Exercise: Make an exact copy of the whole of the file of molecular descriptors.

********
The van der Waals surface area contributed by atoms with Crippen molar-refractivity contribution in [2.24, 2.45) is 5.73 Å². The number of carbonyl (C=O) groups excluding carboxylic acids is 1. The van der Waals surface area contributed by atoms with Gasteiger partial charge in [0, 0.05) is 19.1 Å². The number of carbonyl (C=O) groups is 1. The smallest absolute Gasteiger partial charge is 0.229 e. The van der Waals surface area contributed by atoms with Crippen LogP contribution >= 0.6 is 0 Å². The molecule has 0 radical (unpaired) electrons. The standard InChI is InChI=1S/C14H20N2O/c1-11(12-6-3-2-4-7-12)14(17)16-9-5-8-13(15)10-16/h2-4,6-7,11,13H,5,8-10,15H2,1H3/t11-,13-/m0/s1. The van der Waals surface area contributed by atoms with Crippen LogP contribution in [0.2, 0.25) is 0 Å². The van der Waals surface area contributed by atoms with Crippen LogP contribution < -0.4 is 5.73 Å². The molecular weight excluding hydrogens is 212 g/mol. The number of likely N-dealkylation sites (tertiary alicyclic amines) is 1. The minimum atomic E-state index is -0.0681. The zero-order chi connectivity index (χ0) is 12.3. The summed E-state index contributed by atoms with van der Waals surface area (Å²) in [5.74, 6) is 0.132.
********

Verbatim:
The van der Waals surface area contributed by atoms with Crippen molar-refractivity contribution in [2.24, 2.45) is 5.73 Å². The number of carbonyl (C=O) groups excluding carboxylic acids is 1. The van der Waals surface area contributed by atoms with Gasteiger partial charge in [0, 0.05) is 19.1 Å². The number of carbonyl (C=O) groups is 1. The smallest absolute Gasteiger partial charge is 0.229 e. The van der Waals surface area contributed by atoms with Crippen LogP contribution >= 0.6 is 0 Å². The molecule has 0 radical (unpaired) electrons. The standard InChI is InChI=1S/C14H20N2O/c1-11(12-6-3-2-4-7-12)14(17)16-9-5-8-13(15)10-16/h2-4,6-7,11,13H,5,8-10,15H2,1H3/t11-,13-/m0/s1. The van der Waals surface area contributed by atoms with Crippen LogP contribution in [0.2, 0.25) is 0 Å². The van der Waals surface area contributed by atoms with Crippen LogP contribution < -0.4 is 5.73 Å². The molecular weight excluding hydrogens is 212 g/mol. The number of likely N-dealkylation sites (tertiary alicyclic amines) is 1. The minimum atomic E-state index is -0.0681. The zero-order chi connectivity index (χ0) is 12.3. The summed E-state index contributed by atoms with van der Waals surface area (Å²) in [5.74, 6) is 0.132.